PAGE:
On March 14, 2008 defendants moved seeking the entry of judgment on the pleadings, pursuant to Rule 12(c) of the Federal Rules of Civil Procedure, urging dismissal of plaintiff's complaint on a variety of bases, contending that 1) plaintiff's negligence claims are not cognizable under section 1983; 2) plaintiff's allegations, even if proven, are insufficient to sustain a claim of deliberate indifference toward plaintiff's serious medical needs; 3) plaintiff's allegations regarding conspiracy are unduly vague and fail to support a cognizable claim; 4) plaintiff's privacy claims do not arise to a level of constitutional significance; 5) plaintiff's claims under the ADA and Rehabilitation Act are legally insufficient, since no individual liability lies under those sections; 6) plaintiff's false misbehavior reports do not support a constitutional claim; 7) plaintiff's retaliation claims have been insufficiently pleaded; 8) plaintiff's cruel and unusual punishment and unconstitutional customs and policies claims are facially lacking in merit; and 9) in any event defendants are entitled to qualified immunity from suit. Defendants' motion, to which plaintiff has failed to respond, is now ripe for determination and has been referred to me for the issuance of a report and recommendation pursuant to 28 U.S.C. 636(b)(1)(B) and Northern District of New York Local Rule 72.3(c). See also Fed. R. Civ. P. 72(b).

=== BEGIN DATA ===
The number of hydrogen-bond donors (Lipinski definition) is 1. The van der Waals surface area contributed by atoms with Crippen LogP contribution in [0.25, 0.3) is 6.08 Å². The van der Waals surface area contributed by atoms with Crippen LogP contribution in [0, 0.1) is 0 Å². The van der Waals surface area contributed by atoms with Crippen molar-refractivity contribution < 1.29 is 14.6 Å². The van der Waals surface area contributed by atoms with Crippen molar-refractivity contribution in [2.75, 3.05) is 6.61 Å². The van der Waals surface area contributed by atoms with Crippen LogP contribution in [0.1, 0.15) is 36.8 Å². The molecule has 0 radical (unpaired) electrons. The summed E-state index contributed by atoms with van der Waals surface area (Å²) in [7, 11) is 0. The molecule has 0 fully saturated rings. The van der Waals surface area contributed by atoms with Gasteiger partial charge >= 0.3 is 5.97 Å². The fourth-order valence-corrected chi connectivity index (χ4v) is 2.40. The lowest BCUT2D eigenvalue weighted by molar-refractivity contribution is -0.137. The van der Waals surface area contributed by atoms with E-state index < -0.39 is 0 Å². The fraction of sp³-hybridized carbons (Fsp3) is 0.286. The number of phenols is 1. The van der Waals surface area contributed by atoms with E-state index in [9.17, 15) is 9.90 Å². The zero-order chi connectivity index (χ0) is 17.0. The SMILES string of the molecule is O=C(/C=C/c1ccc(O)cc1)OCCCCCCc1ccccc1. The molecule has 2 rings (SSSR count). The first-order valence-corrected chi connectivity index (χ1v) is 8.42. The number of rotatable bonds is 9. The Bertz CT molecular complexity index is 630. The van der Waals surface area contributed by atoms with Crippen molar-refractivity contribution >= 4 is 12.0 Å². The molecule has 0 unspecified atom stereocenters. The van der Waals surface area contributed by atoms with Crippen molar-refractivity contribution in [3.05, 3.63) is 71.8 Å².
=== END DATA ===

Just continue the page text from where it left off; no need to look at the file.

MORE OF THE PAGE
A. Legal Significance of Plaintiff's Failure to Respond While defendants have sought dismissal of plaintiff's complaint on a variety of grounds, plaintiff has not provided the court with the benefit of any argument as to why that motion should not be granted. As a threshold matter I first address the significance of this shortcoming, and specifically whether it automatically entitles the defendants to the dismissal which they now seek.
At the outset, it should be noted that the fact that plaintiff has failed to oppose defendants' motion for judgment on the pleadings does not preclude the court from deciding the motion without the benefit of his submission. See, e.g., White v. Mitchell, No. 99-CV-8519, 2001 WL 64756, at *1 (E.D.N.Y. Jan. 18, 2001). Like motions to dismiss, a motion for judgment on the pleadings tests only the legal sufficiency of the plaintiff's complaint; accordingly, while a party faced with such a motion should be given reasonable opportunity to respond to such a motion, the court is fully capable of determining the issue of legal sufficiency of the plaintiff's claims as a matter of law based on its own reading of the complaint and knowledge of the relevant case law. McCall v. Pataki, 232 F.3d 321, 322-23 (2d Cir. 2000).